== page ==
Let's just say she was asleep by 6:45.

The rest of the evening went without incident. It is telling of some of the changes beginning around here that Princess was not one of the two-thirds wigged-out children. But when I tucked Buddy into bed, he tried to make me promise that I would make sure Jorge was safe if there ever was a tornado or fire while Buddy was at school. I told Buddy I couldn't promise that, but he could be sure that I would as far as it was possible, because I love Jorge, too. We were silent for a moment, and I said, "were you worried about Jorge during the tornado warning?"

And he curled up again me and shook a little and said, "no, but I couldn't stop thinking about my sisters. I kept thinking I was hearing their voices, but I couldn't go help them."

We talked for a while about all the provisions in place to make sure our family is safe in an emergency, even when we aren't with them.

But I don't take mental health lightly anymore. Later I got down on my knees and praised God for a child who can feel his feelings and trust me with them. For a child who can give and receive love and feel responsibility for others.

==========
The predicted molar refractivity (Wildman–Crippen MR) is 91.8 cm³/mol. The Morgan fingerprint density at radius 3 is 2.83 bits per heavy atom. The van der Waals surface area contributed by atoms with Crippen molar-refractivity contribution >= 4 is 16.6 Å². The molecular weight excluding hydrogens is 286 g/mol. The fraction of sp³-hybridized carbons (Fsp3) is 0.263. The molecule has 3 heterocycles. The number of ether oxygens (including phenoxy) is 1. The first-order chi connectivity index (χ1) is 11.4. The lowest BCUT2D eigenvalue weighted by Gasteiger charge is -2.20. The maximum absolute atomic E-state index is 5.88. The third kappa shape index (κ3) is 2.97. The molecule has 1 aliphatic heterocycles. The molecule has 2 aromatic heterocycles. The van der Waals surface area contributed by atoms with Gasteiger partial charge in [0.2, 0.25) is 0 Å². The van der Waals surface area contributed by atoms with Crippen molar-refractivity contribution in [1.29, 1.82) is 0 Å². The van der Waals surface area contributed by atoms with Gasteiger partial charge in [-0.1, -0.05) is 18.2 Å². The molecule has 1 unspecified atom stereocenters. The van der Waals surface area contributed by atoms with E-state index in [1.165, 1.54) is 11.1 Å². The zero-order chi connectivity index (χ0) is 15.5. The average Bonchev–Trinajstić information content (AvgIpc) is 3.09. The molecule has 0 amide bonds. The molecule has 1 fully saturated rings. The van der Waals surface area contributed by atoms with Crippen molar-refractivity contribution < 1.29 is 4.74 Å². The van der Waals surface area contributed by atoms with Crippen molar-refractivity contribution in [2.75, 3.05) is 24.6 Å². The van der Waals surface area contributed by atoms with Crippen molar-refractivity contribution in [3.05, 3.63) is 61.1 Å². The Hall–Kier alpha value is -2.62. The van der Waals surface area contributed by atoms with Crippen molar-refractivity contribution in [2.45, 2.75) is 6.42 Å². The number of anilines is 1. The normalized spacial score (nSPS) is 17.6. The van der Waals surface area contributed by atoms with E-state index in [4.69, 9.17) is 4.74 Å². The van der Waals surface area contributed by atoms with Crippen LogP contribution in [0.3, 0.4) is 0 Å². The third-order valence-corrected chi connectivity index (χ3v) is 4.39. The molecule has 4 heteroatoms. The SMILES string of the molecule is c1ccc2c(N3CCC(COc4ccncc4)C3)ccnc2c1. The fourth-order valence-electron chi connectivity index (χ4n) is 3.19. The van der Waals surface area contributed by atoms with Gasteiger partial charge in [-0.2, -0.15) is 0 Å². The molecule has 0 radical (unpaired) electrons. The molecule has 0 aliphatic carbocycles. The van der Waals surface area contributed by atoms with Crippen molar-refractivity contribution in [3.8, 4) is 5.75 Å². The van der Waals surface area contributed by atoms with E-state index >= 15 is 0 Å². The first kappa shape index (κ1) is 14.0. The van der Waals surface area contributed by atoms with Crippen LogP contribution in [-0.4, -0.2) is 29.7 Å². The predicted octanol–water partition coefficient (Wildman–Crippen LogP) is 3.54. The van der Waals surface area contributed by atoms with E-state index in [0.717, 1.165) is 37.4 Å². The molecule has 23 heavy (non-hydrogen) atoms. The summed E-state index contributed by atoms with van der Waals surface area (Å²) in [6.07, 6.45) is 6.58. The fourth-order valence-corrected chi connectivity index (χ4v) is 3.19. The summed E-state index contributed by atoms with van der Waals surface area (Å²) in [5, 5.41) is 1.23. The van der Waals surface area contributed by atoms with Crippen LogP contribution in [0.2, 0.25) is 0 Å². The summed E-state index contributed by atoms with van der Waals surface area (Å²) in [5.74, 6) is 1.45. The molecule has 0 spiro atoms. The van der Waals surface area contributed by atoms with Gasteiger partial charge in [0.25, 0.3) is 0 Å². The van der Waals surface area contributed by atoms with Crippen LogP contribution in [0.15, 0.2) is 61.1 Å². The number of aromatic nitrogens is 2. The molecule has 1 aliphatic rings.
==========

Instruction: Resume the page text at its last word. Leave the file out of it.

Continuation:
My heart is full.

Monday, October 25, 2010

Two Legs in One Leg Hole

Peanut and the Cuddle Bear started gymnastics two weeks ago. Peanut played soccer last fall (and was excellent, I might add), but when I took her to a gymnastics expo this summer, her face turned pink and her eyes lit up, and she was transfixed as I have never seen. So gymnastics it is.

Normally my policy is "no organized activities before age five." But the Cuddle Bear has become clearly fed up over the years with being dragged constantly to everyone else's activities. Princess's therapist actually suggested I put her in something. I'm not sure why- maybe because the Cuddle Bear was finding more and more clever ways to sneak into the play therapy room? I don't know. So the problem was what to put her in. She can't try soccer until she's 5 1/2, the only ballet class for children that young was at Princess's studio (and if I saw the Big Green Monster at the gymnastics studio, just watch me put someone else in hers), and the other option is "Creative Movement." I have an issue with "Creative Movement," because it cost just as much as everything else, and the Cuddle Bear does enough "Creative Movement" on her own for free.